Disney Princess: Enchanted Journey

Game review by
Chad Sapieha, Common Sense Media
Disney Princess: Enchanted Journey Game Poster Image
Popular with kids
Quintet of princesses lead young girls on safe, fun romp.

Parents say

age 5+
Based on 4 reviews

Kids say

age 7+
Based on 10 reviews

Did this review miss something on diversity?

Research shows a connection between kids' healthy self-esteem and positive, diverse representations in books, TV shows, and movies. Want to help us help them? Suggest a diversity update

A lot or a little?

The parents' guide to what's in this game.

Positive Messages

Play involves helping the people you meet by running errands for them, protecting them, or directing their movements as they try to do something, such as catch tumbling gemstones in a basket.

Ease of Play

Excellent, responsive, intuitive controls make this game approachable for kids as young as 3. It has a great co-op mode where parents and kids can explore the game together.

Violence & Scariness

The player's character uses her wand to turn blobby bad guys known as "bogs" into butterflies and make them disappear.


No specific toys or products are mentioned, but the game stars the princesses and several supporting characters from five different Disney films, including Cinderella, Snow White and the Seven Dwarves, Beauty and the Beast, The Little Mermaid, and Aladdin.

What parents need to know

Parents need to know that this is a highly commercial game featuring characters from no less than five Disney movies, though no specific products or toys can be seen. Game difficulty is suitable for girls of kindergarten age, though many of the easier challenges can be completed by kids as young as three years old. Has a great co-op mode.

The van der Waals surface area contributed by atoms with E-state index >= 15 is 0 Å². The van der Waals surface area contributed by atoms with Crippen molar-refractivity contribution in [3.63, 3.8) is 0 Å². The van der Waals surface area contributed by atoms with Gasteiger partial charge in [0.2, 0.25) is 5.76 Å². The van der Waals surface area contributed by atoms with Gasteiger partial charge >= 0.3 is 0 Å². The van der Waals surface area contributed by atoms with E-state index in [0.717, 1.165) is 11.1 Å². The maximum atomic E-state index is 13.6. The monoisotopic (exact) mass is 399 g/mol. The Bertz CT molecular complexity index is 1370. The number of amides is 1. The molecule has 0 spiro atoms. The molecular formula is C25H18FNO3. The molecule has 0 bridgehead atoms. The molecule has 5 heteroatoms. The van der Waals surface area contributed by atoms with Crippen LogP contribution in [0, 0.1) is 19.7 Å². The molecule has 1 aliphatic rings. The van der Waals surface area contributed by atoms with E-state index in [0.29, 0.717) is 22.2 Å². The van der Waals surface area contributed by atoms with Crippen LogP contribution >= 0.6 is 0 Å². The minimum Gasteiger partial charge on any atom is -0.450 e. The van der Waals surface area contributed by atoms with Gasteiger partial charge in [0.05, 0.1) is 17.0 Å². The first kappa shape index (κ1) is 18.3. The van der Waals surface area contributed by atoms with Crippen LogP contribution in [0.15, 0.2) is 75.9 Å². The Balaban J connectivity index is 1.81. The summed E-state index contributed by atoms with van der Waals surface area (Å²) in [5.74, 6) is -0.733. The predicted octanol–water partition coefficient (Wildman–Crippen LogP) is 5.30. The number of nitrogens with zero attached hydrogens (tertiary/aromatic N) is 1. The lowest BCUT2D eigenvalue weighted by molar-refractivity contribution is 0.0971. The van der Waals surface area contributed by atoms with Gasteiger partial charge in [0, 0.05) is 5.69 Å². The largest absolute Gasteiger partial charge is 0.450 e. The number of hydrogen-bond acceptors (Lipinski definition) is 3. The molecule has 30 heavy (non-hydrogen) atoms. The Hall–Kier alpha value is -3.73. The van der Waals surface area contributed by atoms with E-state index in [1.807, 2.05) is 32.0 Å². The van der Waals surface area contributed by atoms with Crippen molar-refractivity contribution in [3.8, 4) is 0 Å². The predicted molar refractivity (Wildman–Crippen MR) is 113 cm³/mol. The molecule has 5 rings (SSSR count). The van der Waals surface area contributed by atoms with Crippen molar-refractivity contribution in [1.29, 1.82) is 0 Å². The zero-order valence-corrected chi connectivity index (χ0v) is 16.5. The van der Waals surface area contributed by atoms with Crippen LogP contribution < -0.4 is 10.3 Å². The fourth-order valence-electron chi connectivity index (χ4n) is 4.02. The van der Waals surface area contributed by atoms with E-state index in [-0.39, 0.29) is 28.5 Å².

User Reviews

  • Parents say
  • Kids say
Adult Written bymanu2k5 August 16, 2020
Parent of a 2 and 5-year-old Written byDogLover in DE March 14, 2011

Great for for 5 year olds

My 5 year old daughter absolutely loves this game. I actually felt it was a bit hard for new players at first. But she will play this over and over.
Teen, 13 years old Written byKartkingdomfan April 6, 2017

This is quite the Disney game.

Although I remember being scared at parts when I was 5 or 6, I think the game is excellent. Although the controls may be for young children, please note that ma... Continue reading
Kid, 9 years old June 12, 2015

Gets tough

This game is easy and fun... but CAUTION: I have heard that there might be a thing where if you are not quick enough to attack, the bogs will capture you! Also... Continue reading

What's it about?

Targeted squarely at your kindergarten-aged girl, DISNEY PRINCESS: ENCHANTED JOURNEY puts her in the slippers of a lass who is led by a pixie to a dilapidated castle and told that the only way to restore it to its former glory is to help a quintet of princesses—Snow White from Snow White and the Seven Dwarfs, The Little Mermaid's Ariel, Belle from Beauty and the Beast, Aladdin's Jasmine, and Cinderella—in their struggle against the an evil witch and her minions, blobby bad guys known as bogs.